Presentation on theme: "F ICTIONAL E LEMENTS Characterization, plot, conflict & P.O.V."— Presentation transcript:
F ICTIONAL E LEMENTS Characterization, plot, conflict & P.O.V
8 D EVICES FOR C HARACTERIZATIONS 1. By action of the character EX: Pete slunk out of the battle. 2. By speech of the character: EX: "Howdy, pardner! Mighty fine day we are having" 3. By effect of the character upon other characters: EX: Her loveliness was breath-taking. 4. By the character’s own reactions to persons, things, and surrounding circumstances: EX: John adored her, especially in blue.
8 D EVICES FOR C HARACTERIZATIONS C ONT. 1. By reporting what other characters say about the character: EX: "Of course Sam is a thrill to be around!" Said Tom. 2. By explaining the traits and motives of the character: EX: When watching Top Chef, Jill dreams of cooking in a fine dining restaurant. 3. By describing the character (in terms of the five senses): EX: He had blue eyes, spoke with a Southern accent, smelled of the smokehouse, and his muscles were hard as nails. 4. By analyzing the psychological processes of the character: EX: He was unable to overcome his shyness, which was the result of him being the son of a famous and terribly egotistical father.
P LOT : H ISTORY AND S TRUCTURE The most basic and traditional form of plot is pyramid-shaped. Aristotle is credited for describing this Unified plot structure in 350 BC. He used the beginning, middle, and end structure to describe a story that moved along a linear path, following a chain of cause and effect as it works toward the solution of a conflict or crisis.
P LOT : H ISTORY AND S TRUCTURE C ONT. German novelist and playwright Gustav Freytag added to the unified plot structure by creating a raising action and a falling action. The plot went as follows: Exposition Rising action Climax Falling action Resolution/Dénouement
P LOT : H ISTORY AND S TRUCTURE C ONT. Freytag’s Pyramid is often modified so that it extends slightly before and after the primary rising and falling action. You might think of this part of the chart as similar to the warm-up and cool-down for the story and gives more room for descriptions.
P LOT : H OW TO A PPLY The plot is how the author arranges events to develop his or her basic idea. It is the sequence of events in a story The story needs more than just a listing of events or a writer’s deep insight into the human condition It must have content and meaning that is continuously reinforced Based on genre, this may alter from time to time. In Romance stories the plot shows many things to the reader to understand emotion where as a mystery may withhold information to build tension Ask yourself first, “How can I arrange the story elements to show the story in the best possible way?” Plot elements can shift around
P LOT : E LEMENTS Exposition/Introduction Initiating Incident Establishes setting and atmosphere Introduces important characters Rising Action After the initiating incident, a series of other events propels the story and build conflict Is marked by the series of events and conflicts Keeps the audience interested and moves the story towards the climax Climax This occurs when the action is at its highest point Most exciting part of the story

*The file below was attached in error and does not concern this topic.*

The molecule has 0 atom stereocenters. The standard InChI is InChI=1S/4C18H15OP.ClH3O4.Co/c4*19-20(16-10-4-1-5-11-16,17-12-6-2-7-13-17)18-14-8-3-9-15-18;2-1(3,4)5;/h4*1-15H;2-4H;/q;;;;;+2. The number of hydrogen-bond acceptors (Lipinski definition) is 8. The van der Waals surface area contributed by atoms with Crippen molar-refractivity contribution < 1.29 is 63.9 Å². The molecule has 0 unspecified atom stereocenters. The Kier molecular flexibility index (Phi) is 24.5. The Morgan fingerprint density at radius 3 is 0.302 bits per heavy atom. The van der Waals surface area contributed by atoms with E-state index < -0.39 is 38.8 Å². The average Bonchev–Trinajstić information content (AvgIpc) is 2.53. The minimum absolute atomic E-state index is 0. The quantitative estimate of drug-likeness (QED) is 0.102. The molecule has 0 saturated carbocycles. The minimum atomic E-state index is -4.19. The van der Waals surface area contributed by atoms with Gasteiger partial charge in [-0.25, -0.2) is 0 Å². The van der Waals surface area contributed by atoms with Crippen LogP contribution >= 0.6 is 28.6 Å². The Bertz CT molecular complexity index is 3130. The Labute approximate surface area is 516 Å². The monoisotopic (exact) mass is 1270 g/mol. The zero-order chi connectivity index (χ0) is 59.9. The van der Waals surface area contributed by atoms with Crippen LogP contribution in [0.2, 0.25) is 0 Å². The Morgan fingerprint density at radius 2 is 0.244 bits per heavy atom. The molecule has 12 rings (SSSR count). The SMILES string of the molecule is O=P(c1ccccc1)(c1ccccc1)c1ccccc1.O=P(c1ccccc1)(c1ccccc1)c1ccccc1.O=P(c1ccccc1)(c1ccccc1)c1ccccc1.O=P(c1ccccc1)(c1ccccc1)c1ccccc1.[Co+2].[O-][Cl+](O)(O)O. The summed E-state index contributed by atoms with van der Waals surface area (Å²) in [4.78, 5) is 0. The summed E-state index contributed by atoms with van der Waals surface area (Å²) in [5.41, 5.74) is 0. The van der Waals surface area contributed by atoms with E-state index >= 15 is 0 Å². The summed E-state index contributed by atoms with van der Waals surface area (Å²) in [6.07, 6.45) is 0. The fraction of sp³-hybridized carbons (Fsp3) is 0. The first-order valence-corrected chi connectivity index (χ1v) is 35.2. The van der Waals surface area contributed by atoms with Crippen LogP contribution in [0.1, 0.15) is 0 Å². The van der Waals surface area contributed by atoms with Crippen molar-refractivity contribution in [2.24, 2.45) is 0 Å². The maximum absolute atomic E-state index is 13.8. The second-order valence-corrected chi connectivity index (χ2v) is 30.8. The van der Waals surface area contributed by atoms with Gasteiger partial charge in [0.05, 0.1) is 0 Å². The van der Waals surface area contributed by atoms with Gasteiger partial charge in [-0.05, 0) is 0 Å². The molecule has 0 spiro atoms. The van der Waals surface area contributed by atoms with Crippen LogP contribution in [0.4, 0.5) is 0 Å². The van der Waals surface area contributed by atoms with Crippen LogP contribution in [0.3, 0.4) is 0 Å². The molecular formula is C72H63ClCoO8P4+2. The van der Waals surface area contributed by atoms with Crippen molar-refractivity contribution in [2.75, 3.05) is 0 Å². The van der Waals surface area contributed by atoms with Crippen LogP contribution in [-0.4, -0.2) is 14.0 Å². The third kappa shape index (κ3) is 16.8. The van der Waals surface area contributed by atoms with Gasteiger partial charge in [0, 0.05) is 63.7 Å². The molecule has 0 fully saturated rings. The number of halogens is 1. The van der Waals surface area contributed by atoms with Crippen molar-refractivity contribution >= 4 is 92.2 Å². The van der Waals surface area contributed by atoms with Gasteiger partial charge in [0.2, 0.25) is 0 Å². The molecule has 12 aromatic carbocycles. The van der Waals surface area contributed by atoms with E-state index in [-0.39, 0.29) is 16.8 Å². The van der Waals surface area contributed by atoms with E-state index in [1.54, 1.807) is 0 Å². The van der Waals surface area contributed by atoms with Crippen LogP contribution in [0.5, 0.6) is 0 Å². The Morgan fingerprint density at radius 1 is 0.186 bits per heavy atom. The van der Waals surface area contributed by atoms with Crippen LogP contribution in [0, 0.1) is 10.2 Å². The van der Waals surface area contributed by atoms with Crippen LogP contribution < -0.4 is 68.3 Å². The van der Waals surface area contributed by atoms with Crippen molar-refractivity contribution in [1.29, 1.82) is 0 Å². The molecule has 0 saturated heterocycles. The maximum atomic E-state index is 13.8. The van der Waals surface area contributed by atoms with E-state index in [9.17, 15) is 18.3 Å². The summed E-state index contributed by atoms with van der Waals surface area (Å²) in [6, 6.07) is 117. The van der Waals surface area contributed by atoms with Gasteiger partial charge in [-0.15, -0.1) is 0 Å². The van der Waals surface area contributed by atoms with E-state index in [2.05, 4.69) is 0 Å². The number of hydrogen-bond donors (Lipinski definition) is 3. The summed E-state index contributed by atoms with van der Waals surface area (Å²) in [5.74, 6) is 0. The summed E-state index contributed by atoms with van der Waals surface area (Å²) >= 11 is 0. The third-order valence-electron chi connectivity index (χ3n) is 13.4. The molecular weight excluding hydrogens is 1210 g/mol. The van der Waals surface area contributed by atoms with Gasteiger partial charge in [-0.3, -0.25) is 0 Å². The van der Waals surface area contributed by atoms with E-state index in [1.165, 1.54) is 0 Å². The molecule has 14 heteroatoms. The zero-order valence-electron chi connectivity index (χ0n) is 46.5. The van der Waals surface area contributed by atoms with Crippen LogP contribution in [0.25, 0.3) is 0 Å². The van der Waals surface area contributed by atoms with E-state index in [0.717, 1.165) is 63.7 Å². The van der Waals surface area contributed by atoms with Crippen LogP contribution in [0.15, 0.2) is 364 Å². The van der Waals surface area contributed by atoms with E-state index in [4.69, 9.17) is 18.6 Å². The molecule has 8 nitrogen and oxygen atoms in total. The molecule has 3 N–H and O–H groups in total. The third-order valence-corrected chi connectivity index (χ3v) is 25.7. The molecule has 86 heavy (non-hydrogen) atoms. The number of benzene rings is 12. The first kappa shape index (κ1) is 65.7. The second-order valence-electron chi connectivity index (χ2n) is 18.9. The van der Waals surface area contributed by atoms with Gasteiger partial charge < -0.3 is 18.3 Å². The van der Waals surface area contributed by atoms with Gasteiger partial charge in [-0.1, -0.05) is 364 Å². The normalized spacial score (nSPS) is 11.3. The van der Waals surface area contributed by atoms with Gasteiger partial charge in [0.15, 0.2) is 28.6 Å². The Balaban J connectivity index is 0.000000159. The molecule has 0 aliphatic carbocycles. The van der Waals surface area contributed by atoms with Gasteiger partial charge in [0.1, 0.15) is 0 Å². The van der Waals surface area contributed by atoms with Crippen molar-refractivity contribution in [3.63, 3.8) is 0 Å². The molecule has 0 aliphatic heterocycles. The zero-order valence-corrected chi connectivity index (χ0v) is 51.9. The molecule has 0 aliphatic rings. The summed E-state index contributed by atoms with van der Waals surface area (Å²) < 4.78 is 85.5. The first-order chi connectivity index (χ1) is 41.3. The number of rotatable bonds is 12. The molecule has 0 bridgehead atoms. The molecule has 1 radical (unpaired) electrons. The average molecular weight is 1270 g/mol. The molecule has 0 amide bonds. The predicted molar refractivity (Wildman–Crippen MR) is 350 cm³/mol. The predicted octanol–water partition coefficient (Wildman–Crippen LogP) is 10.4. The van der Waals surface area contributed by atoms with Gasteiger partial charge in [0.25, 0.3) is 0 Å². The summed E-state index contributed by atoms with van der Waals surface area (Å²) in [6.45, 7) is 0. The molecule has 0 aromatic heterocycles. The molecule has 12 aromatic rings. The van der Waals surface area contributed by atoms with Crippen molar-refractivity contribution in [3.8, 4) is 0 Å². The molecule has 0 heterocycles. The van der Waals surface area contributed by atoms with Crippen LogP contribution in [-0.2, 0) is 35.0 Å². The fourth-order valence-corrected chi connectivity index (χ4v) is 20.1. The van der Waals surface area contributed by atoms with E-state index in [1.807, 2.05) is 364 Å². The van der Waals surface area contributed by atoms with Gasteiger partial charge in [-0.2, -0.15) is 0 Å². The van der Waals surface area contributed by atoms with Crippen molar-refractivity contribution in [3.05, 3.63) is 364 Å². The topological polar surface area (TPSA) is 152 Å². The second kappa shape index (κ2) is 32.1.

P LOT : E LEMENTS C ONT. Falling Action Immediately follows the climax and is a direct resolute of the decision made to battle the conflict Resolution/Dénouement It is the brief period during which outstanding conflicts are resolved and loose ends are tied It answers questions that may remain after the climax
C ONFLICT Conflict is essential to any plot It is the opposition of forces which ties one incident to another and makes the plot move Not limited to open arguments, rather is any form of opposition that faces the main character Can be one central struggle or one central struggle with many minor ones
C ONFLICT C ONT. There are Internal and External conflicts which umbrella four other kinds Human vs. Human: Physical; external; leading character struggles with physical strength against other opponents. Human vs. Nature: Whole; external; leading character struggles against forces of nature Human vs. Society: Social; internal; struggles against ideas, practices, or customs of other people Human vs. Self: Psychological; internal; leading character struggles with himself/herself; with his/her own soul, ideas of right or wrong, physical limitations, choices, etc.
P OINT OF V IEW : P.O.V The angle or perspective from which the story is told First Person: Told by the main character or another character that interacts closely with the main characters; uses pronouns ‘I’, ‘me’, or ‘we’; The reader only sees the story through this person’s eyes as he/she experiences it and only knows what he/she knows or feels Second Person: Not used very often; uses pronoun ‘you’; most often used in training manuals, role- playing games and sometimes in meta-fiction
P OINT OF V IEW : P.O.V C ONT. Third Person: The story is told using a narrator who is located outside of the action of the story; pronouns in use are ‘he’, ‘she’, ‘his’, ‘her’, ‘they’, etc.; has three sub persons Omniscient: Means “knowing all”; using this P.O.V a narrator can move from character to character, event to event, having free access to the thoughts, feelings and motivations of any character and can introduce information where and when he or she chooses. Limited Omniscient: P.O.V where the narrator tells the story but from the view point of a character in the story; usually the main character; the reader has access to the thoughts and feelings of only one character. Objective: P.O.V where no comments on the characters or their thoughts are made; no interpretations are offered; the reader is placed in the position of spectator without the author there to explain; reader has to interpret events on his or her own